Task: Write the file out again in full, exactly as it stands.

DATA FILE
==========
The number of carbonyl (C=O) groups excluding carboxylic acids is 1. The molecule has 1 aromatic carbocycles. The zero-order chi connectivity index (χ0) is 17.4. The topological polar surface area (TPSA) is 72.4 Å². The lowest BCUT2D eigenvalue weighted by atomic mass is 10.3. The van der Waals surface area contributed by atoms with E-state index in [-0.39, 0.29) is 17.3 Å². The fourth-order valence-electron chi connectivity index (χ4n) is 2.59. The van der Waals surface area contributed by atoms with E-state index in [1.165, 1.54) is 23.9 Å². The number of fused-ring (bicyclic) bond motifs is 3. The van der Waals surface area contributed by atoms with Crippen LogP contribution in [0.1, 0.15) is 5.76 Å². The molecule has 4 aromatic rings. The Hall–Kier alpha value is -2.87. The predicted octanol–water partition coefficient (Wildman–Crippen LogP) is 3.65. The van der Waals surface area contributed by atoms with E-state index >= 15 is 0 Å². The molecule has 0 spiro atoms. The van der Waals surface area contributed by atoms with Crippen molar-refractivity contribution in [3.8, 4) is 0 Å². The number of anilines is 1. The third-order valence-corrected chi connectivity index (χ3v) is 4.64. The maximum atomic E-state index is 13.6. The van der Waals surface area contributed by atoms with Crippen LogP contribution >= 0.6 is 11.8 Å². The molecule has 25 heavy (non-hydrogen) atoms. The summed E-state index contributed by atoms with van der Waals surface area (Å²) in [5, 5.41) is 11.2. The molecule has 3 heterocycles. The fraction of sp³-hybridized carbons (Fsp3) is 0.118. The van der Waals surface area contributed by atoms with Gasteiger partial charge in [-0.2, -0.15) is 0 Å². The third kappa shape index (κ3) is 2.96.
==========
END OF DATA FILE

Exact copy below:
The number of carbonyl (C=O) groups excluding carboxylic acids is 1. The molecule has 1 aromatic carbocycles. The zero-order chi connectivity index (χ0) is 17.4. The topological polar surface area (TPSA) is 72.4 Å². The lowest BCUT2D eigenvalue weighted by atomic mass is 10.3. The van der Waals surface area contributed by atoms with E-state index in [-0.39, 0.29) is 17.3 Å². The fourth-order valence-electron chi connectivity index (χ4n) is 2.59. The van der Waals surface area contributed by atoms with E-state index in [1.165, 1.54) is 23.9 Å². The number of fused-ring (bicyclic) bond motifs is 3. The van der Waals surface area contributed by atoms with Crippen LogP contribution in [0.1, 0.15) is 5.76 Å². The molecule has 4 aromatic rings. The Hall–Kier alpha value is -2.87. The predicted octanol–water partition coefficient (Wildman–Crippen LogP) is 3.65. The van der Waals surface area contributed by atoms with E-state index >= 15 is 0 Å². The molecule has 0 spiro atoms. The van der Waals surface area contributed by atoms with Crippen molar-refractivity contribution in [3.8, 4) is 0 Å². The number of anilines is 1. The third-order valence-corrected chi connectivity index (χ3v) is 4.64. The maximum atomic E-state index is 13.6. The van der Waals surface area contributed by atoms with Crippen LogP contribution >= 0.6 is 11.8 Å². The molecule has 25 heavy (non-hydrogen) atoms. The summed E-state index contributed by atoms with van der Waals surface area (Å²) in [5, 5.41) is 11.2. The molecule has 3 heterocycles. The fraction of sp³-hybridized carbons (Fsp3) is 0.118. The van der Waals surface area contributed by atoms with Gasteiger partial charge in [-0.2, -0.15) is 0 Å². The third kappa shape index (κ3) is 2.96.